We have diseases here in California that are not in any other parts of the country. But the same can be said for other parts. For instance, the Potomac Horse Fever (1) exists largely on the East Coast but is not very prevalent here. We have things like Epizootic Bovine Abortion (2) and Pigeon Fever.(3) California is known for having a very, very difficult state board exam. A lot of people are deterred from practicing here because they don’t want to take the exam here or they can’t pass it.

What happens when there is a viral outbreak?

The State Veterinarian’s Office at the capital comes in and takes over. When it comes to infectious disease like avian flu — there was an outbreak of that a few years ago in Los Angeles — they usually will come in and take over because it’s so much effort to find every animal. Once in a while we get a tuberculosis flare-up in cattle. We are dealing with one right now.

What do you spend most of your time doing?

We spend a considerable amount of our time doing vaccinations. With the economy the way it is, more owners are doing their own vaccinations, which is fine to do, as most vaccines are over the counter.

My role on these ranches is really to formulate health plans for the animals. For example: This is when I am going to do my vaccinations, this is when I am going to de-worm, this is when I am putting my rams or bucks in with the females, here is when I am going to give mineral supplements. We create an overall management plan for the year because my role is largely to prevent problems.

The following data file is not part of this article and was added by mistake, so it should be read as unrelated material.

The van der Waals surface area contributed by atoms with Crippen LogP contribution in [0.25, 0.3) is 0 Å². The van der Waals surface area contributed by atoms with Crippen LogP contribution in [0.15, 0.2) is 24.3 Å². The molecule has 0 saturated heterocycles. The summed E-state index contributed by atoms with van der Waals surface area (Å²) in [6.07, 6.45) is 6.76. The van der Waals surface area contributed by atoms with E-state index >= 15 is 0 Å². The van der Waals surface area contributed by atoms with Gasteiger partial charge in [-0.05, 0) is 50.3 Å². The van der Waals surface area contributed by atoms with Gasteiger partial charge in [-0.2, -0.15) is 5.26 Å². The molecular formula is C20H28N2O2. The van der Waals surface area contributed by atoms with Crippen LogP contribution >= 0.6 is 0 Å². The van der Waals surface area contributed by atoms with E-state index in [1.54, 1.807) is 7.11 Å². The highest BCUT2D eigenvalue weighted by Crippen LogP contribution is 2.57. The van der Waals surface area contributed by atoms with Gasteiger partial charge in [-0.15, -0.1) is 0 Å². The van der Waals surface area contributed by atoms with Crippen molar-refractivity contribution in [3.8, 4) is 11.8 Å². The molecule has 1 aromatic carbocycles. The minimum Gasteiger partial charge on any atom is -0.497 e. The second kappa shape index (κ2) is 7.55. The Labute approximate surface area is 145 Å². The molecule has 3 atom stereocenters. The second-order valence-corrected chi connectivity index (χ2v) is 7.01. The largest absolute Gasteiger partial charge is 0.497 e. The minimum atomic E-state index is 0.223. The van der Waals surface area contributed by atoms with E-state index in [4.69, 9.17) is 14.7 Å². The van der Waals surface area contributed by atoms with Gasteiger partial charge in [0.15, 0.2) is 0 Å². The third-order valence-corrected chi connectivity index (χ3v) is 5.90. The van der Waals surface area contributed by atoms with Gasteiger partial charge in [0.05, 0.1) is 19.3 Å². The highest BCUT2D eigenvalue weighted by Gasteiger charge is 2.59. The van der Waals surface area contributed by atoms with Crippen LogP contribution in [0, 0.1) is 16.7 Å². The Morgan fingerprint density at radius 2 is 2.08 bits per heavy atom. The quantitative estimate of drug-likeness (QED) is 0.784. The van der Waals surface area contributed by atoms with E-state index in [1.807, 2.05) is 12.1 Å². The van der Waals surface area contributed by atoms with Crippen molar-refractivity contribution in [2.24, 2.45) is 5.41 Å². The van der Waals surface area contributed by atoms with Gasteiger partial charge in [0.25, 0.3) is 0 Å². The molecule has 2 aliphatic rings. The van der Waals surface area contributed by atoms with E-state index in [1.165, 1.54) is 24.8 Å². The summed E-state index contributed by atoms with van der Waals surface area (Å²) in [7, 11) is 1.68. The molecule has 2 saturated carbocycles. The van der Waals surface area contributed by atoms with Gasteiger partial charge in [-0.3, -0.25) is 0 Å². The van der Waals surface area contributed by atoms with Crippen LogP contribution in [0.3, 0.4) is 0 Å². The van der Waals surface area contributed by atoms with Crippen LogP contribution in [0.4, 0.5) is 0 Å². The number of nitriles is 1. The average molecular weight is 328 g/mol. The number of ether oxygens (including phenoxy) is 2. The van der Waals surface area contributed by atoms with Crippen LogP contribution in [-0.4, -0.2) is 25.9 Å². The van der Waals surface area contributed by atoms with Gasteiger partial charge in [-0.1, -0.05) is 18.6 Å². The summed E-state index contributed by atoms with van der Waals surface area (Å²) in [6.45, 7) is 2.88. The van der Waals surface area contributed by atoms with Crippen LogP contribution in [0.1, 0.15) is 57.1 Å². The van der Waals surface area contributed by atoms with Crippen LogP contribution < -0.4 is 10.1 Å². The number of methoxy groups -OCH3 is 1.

On any given day, I could be dehorning a goat, doing a hoof abscess on a horse, and then a pregnancy check on a cow. I do lameness work to dental work to emergencies. I can pretty much see it all in a day, and I have, believe me.

Are pregnancy checks done with sonograms?

Not on cattle; we just palpate. (4) On sheep and goats I’ve done ultrasounds.

Is it ever emotionally confusing to work with animals that are considered commodities?

A lot of my sheep and goat people have what we call boutique herds or flocks, so they’re really pets. I definitely respect the fact that a lot of the ranchers have to be careful about their options, so they do what they can do within their means. It’s not that they don’t care for the animals. Horses are no different. It’s just that one animal owner might have more means to care for one horse than another has to care for one sheep in a flock of 1,000. You have to get creative with how you’re going to treat a lot of animals. There are those animals that may have a chance, they just need a couple of hundred more dollars into them and they don’t have it. It’s sad when that happens, but I think it’s the reality of the business.
You have to respect that line.

Do ranchers usually trust your opinion?

When I save an animal, they start to trust my opinion on things. I think most of them know that I’m looking out for their best interest as well as the animals. And I definitely hear when they tell, “Money’s really tight right now.” Or I hear them when they say, “Let’s do everything we can do to save this animal.” It’s really just about fostering relationships with people and getting to know them, getting to know their priorities and their beliefs and learning to abide by them. There can be stark, stark differences. There can be people that are really coming from left field, in my opinion.